How Architect Elizabeth Roberts Views The New Historical Home


Brooklyn-based architect Elizabeth Roberts built an empire around gently injecting turn-of-the-century homes with contemporary perspective. Here, Roberts waxes poetic on balancing old with new and the appetite for historic charm in the luxury market.

Brooklyn Stairwell

Natural niche: As an undergrad at UC Berkeley, I spent summers on an archeological dig in Crete, which opened my eyes to the layers of history found in architecture. At the time, Columbia University’s Architectural Historic Preservation graduate program offered a Design Sector degree that focused on the reuse of historic buildings; I’m so happy this brought me to New York. I’ve restored more than 50 townhouses here, the vast majority more than 150 years old.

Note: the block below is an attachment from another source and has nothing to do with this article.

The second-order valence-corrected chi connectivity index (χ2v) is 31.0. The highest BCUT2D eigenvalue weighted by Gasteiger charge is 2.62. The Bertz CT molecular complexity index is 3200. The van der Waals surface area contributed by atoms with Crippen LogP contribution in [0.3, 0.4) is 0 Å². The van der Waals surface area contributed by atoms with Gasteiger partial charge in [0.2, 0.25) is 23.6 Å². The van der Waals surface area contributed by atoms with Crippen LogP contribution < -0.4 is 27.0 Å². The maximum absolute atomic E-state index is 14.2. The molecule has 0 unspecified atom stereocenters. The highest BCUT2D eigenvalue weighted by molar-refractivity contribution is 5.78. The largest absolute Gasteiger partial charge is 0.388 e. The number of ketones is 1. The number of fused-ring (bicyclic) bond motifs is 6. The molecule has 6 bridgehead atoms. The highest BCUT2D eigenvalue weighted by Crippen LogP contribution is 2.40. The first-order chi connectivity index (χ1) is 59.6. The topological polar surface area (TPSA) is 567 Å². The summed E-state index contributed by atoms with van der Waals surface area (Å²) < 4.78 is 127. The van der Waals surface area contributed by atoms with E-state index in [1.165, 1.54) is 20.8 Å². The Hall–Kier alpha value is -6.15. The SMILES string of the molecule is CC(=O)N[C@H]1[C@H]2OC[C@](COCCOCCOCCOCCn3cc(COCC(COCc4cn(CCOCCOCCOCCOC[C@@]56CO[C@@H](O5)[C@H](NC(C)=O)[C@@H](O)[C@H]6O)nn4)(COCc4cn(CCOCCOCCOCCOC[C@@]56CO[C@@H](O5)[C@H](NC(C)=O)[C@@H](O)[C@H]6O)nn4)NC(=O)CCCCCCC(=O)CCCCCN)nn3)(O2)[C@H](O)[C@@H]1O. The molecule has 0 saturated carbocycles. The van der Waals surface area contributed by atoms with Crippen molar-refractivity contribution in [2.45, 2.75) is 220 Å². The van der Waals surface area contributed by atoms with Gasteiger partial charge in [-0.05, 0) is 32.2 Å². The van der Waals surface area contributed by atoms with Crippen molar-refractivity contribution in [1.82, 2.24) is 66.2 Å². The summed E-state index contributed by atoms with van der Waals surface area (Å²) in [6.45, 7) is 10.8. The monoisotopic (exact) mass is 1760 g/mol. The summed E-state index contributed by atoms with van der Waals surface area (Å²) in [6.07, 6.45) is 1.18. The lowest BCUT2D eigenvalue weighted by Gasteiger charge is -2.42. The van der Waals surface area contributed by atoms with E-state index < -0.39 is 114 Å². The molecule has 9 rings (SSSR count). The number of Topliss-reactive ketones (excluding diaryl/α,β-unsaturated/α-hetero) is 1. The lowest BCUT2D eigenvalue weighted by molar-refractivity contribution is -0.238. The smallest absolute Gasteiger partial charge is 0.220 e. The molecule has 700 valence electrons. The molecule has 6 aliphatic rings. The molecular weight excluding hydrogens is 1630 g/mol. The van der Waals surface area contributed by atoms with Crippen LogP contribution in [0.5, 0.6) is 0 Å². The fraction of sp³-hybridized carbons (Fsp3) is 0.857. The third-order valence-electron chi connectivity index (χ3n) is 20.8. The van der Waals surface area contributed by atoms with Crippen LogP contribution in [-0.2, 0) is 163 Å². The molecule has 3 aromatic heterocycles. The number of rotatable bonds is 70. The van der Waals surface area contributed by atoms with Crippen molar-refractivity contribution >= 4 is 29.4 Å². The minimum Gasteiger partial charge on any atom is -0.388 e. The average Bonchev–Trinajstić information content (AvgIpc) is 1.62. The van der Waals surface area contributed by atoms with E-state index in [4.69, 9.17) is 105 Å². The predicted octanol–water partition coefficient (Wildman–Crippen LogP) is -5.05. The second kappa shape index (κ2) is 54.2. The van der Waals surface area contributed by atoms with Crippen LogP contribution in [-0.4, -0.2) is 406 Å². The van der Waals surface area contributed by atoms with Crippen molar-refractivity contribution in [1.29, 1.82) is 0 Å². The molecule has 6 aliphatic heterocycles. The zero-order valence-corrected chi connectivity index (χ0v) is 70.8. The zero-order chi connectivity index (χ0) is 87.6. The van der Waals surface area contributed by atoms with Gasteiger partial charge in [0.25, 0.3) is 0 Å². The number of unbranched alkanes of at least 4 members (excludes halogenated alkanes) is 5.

Reno rule: With an addition, it’s respectful to create a clear demarcation where the old building ends and new one begins. I will not design “fake old.”

Never update: Original handrails. Solid mahogany is irreplaceable and when restored, incomparable to any other wood.

Always update: Lighting and paint.

Dream digs: An old Parisian apartment with high ceilings and plaster moldings everywhere.

Characterful update: Minimize sheetrock by installing painted or unpainted wood paneling on the ceiling or walls.

Finding balance: If there is an original detail, I’ll try hard to work around it—and not just in prewar buildings. For a current 1980s renovation, we decided that the unusual roof and double-story fireplace should stay. We’re replacing the lava-stone panels on the chimney breast with handmade tile, but decided the shape and form were important to retaining the feel of the original structure.

Always chic: Authenticity. I spend an enormous amount of time creating unique homes that sit well within their context.